So one strategy that has come up in this context, is the idea of bunching charitable contributions and other deductible sorts of events together into a single year, where you can make them count, where you think, "Okay, in this year I think I'll be able to exceed the standard deduction, so I'm going to gang all these things up in a single year." That's where the strategy can be effective, and the other thing to keep in mind in the context of using your taxable holdings to gift to charity, is that by giving those securities to charity, you're effectively getting that tax gain out of your future tax bills, so you won't owe taxes on that appreciation, so that's another advantage.
Dziubinski: Then how does this tie in with portfolio management?
Benz: I think you want to take a step back and look at parts of your portfolio that you might want to reduce otherwise. So it might be that heavily concentrated individual stock position. It might be that you're getting close to retirement and saying, "Well, in my taxable account I have too much equity exposure," maybe too much U.S. equity exposure in particular. So you can maybe make that charitable contribution really count and improve your portfolio by reducing those positions, steering to charity, and doing so thoughtfully or strategically, so that you are exceeding that standard deduction threshold, at least in a few years out of a series of years.
Dziubinski: Right. And how might a donor-advised fund fit in here?
Benz: They might fit in in terms of being part of the strategy that you use with respect to your taxable holdings. So again, the idea is that you are steering money to the donor-advised fund, and in the year in which you make the contribution to the donor-advised fund, that counts as a charitable contribution, so you'd want to use some sort of a bunching strategy here as well. The donor-advised fund has a couple of advantages over making outright donations to charity. The first is that you can be deliberate in terms of making your contributions to charity, so in the year in which the money hits the donor-advised fund, well that counts toward something that you might deduct on your tax return, but then you can take your time getting that money steered into charity. You can even invest the money. So donor-advised funds may invest in long-term assets, stocks and bonds, and I think that can be another valuable strategy as well.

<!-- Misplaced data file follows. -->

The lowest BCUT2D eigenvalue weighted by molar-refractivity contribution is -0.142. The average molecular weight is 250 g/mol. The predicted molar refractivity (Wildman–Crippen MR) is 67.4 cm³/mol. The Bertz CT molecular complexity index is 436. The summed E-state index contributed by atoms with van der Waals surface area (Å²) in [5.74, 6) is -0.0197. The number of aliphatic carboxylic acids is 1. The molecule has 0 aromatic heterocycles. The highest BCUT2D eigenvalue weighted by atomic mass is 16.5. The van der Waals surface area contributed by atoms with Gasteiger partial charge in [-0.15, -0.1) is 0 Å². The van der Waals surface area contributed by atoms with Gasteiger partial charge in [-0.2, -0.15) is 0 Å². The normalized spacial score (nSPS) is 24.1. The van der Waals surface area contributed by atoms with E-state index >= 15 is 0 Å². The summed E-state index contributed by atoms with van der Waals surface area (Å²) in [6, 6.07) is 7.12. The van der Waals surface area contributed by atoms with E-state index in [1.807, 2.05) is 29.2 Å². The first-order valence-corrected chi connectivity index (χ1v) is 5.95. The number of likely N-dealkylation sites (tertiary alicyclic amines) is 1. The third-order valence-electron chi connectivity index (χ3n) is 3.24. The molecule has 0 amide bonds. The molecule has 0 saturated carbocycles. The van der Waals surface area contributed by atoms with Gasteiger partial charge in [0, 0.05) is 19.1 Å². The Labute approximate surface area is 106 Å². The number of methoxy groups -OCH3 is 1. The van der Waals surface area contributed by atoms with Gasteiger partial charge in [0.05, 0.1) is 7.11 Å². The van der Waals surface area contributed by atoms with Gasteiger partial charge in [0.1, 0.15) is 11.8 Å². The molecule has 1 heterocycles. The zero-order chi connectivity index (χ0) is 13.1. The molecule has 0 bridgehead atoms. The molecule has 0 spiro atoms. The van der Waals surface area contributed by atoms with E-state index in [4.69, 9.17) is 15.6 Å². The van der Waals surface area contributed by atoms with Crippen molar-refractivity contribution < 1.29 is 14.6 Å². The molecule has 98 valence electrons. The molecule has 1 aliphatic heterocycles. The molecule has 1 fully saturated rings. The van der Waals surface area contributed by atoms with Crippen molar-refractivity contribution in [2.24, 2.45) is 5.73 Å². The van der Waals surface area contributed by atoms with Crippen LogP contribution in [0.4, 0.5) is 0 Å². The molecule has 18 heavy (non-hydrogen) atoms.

One other thing to keep in mind is donor-advised funds can accept individual securities, so they can take in-kind contributions of appreciated individual stocks, even some of the more-sophisticated donor-advised funds may be able to deal with illiquid securities, so that's another advantage as well. Your typical charity might not know what to do with those contributions, especially of illiquid securities. Donor-advised funds are usually set up, or often are set up to deal with those types of contributions.
Dziubinski: Oh, that's interesting. Christine, thank you so much. A lot of great food for thought during the holiday giving season.
Benz: Thank you, Susan.
Dziubinski: For Morningstar.com, I'm Susan Dziubinski. Happy holidays.